Steve Jobs
Apple co-founder Steve Jobs

Only three years after his death, Apple's co-founder and tech icon Steve Jobs could feature on postage stamps in the United States.

Jobs' name is among those on a shortlist of figures from the worlds of sport, music and popular culture under consideration to appear on stamps from 2015.

The US Postal Service (USPS) said that though the final shortlist has not yet been decided, early designs for several stamps had been made.

Some have commented that the design for the stamp featuring Jobs, the man responsible for Apple's signature curved aesthetic, should probably eschew the sharp corners he so abhorred.

On Twitter, others pointed to the irony of the man whose devices have done so much to marginalise "snail mail" being commemorated on a postage stamp.

The cash-strapped USPS is believed to be seeking to boost its income by producing stamps bearing the images of figures in popular culture likely to attract collectors.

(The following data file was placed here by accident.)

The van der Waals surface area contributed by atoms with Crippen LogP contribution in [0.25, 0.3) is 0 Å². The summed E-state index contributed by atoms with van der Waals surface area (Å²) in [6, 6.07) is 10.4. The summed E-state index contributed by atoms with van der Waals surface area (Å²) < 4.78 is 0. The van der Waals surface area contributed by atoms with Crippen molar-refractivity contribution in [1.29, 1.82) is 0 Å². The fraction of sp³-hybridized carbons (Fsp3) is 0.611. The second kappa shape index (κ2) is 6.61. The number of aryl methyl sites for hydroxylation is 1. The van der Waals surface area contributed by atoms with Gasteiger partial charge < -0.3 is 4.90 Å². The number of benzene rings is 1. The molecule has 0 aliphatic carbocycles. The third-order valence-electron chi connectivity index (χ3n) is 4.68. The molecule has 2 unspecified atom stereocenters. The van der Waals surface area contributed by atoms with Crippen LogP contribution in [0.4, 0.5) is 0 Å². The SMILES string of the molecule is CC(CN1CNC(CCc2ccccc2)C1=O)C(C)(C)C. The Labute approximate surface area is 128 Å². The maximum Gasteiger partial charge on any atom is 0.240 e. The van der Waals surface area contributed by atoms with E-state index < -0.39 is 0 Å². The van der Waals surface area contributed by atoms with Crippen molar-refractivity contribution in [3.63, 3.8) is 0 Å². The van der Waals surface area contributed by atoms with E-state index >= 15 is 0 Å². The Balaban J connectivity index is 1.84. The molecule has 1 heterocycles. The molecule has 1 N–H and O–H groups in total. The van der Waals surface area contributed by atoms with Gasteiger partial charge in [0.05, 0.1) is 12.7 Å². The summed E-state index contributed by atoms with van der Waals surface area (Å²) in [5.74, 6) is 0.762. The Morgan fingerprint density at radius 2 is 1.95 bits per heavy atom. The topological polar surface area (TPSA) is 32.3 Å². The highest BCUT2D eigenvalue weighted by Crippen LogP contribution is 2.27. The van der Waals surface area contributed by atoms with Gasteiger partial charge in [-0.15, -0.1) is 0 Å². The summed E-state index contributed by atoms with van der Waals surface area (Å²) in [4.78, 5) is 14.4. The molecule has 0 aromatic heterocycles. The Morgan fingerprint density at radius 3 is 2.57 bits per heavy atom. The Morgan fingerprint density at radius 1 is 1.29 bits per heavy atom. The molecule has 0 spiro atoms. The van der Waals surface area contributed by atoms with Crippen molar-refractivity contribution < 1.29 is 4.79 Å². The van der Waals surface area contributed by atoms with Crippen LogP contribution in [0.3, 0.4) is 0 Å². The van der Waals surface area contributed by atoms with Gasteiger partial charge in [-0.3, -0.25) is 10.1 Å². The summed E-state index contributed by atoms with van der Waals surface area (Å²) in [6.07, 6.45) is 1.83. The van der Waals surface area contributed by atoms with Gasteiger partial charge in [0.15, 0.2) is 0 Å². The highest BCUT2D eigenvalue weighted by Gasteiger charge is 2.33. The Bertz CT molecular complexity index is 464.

Others under consideration include Michael Jackson, Charlton Heston and Harvey Milk.

Beatles legend John Lennon is also on the shortlist, a rare privilege for a foreigner, with Mother Teresa the first person born outside the US to feature on the country's stamps, in 2010.

"The postal service is looking to bring more timely, relevant, contemporary subjects to stamps ... pop-culture subjects appealing to younger audiences," said USPS spokesman Roy Betts. "It creates excitement."

Last November, the service produced stamps with pictures of characters from JK Rowling's Harry Potter novels. It is also planning to re-release its best-selling collection, a 1992 set bearing pictures of Elvis Presley.

Approximately 50,000 new names are put forward every year as subjects for commemorative stamps, most by members of the public. These are then whittled down to a 35-name shortlist by a 12-member Citizens' Stamp Advisory Committee and forwarded to the postmaster general, who has the final say.

In recent years, the USPS has changed its rules to allow living people and foreigners to appear on stamps.